December 3, 2005

CD/DVD Review: Orange Sky - Upstairs

I am going to open this with an odd parallel. Listening to Orange Sky, I was reminded of bands such as Sepultura, Puya, Soulfly, and Rammstein. Let me also say that Orange Sky really sounds nothing like those bands I just mentioned, but they do have something in common. Before I get to that common ground, I must give a simple fact concerning my perspective, I am American and a fan of rock and metal music.

Now for that thing that Orange Sky shares with those seemingly different bands. Different cultures, that's it. These bands have developed their sound and attitudes in a culture different from mine, they have different histories and a different variety of influences. These differences all combine and expose themselves in their music. Their sounds are different than what I would hear from homegrown bands. In other words, they bring a sound that is recognizable, yet distinctly different than what I normally listen to.

They bring together elements of metal, rock, and reggae in a concoction that is unique, yet easily accessible. Upstairs has a mix of anthemic rockers and smooth ballads. The proceedings have a pleasant flow that helps the album feel like an album, as opposed to a collection of songs.

Upstairs begins with the acoustic tinged "It's Over." a song that picks up the pace and shows that these guys can rock as well as play restrained, while having a sound that stands out. This is followed by the excellent "Escape." This track is where I become more impressed with the band, as the play some heavy edged riffs, with fast lead breaks, and lead vocals that have a clipped style.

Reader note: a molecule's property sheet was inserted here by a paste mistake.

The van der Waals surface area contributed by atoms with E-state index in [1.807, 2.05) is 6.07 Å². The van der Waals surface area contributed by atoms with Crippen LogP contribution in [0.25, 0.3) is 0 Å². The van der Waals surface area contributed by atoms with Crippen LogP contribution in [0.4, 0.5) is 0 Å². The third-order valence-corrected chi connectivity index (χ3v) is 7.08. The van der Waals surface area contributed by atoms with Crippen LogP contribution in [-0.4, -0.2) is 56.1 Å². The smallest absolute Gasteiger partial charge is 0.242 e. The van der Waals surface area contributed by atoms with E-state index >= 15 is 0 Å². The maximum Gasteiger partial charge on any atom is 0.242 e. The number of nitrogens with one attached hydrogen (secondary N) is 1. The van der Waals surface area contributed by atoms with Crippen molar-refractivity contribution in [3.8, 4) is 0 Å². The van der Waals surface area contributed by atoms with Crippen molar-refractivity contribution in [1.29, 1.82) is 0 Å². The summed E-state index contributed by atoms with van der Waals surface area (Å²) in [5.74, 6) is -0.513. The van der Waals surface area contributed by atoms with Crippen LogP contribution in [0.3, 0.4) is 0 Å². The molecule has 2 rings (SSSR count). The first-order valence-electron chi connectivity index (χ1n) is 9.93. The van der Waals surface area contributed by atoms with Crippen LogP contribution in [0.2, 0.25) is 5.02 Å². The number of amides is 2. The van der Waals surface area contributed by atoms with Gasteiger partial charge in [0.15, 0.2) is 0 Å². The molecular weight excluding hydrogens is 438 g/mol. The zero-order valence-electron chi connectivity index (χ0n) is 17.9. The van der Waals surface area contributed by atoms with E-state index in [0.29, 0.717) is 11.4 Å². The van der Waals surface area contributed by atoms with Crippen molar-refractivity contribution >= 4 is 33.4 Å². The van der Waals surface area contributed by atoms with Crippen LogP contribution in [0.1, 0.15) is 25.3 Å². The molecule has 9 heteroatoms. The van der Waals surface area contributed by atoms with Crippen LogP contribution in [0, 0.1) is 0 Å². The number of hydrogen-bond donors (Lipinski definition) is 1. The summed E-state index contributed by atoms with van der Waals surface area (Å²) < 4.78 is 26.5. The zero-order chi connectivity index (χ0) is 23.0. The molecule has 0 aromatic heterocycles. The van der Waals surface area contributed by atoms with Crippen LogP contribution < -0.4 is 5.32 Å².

Other highlights of the disk include "Angels" a heartfelt mellow rocker, and "Dogs", a slightly sludgey/bluesy that evokes a little Black Sabbath alternating with a much lighter edge. I love how the latter song slips between the two sounds. There is also an excellent cover of Cat Stevens' "Peace Train". The album comes to a close with the heavy "Tug of War" and the pleasant ballad "Alive".

One thing seems apparent is that this band has an incredible amount of energy, yet they sound oddly restrained. Their a number of places where they seem to want to break free of the recording studio shackles and flat out tear it up. Plus they are hampered by a mediocre mix, which makes the drums sound pretty bad and processes the vocals a bit much on the reverb. On the plus side, the guitars sound fantastic throughout.

The band is led by Nigel Rojas, who lends his good yet limited voice, excellent lead chops, and very good song writing skills. Backing Nigel are Adam Murray, who adds depth with his rhythm guitar, Richard Hall on keyboards, Nigel's brother, Nicholas, on Bass, and Obasi Springer on the drums.

Included in this set is a DVD. This DVD contains a 5 minute clip of a documentary, where we see Nigel and the band in their native Trinidad, showing some sights and pointing out the local cuisine. The meat of this disk is a 26 minute clip of a concert in their hometown, recorded earlier this year. This disk demonstrates the energy that is only hinted at on the CD. Nigel's voice does not seem to be in top form, but his energy and guitar playing more than make up for it. The crowd is into it, and the band just seemed to feed off of it. Makes me want to see them live. The audio is presented in a rather flat sounding Dolby Digital 2.0 and a fuller 5.1 mix.

Bottomline. This is a good debut for a band with an interesting sound. It is hampered by a mediocre mix, yet the band's ability shines through. Back to my initial point, it is always interesting to hear bands from other global destinations, the way different cultures affect a band's sound can have intriguing and satisfying results. Orange Sky is a band to watch.



Post a Comment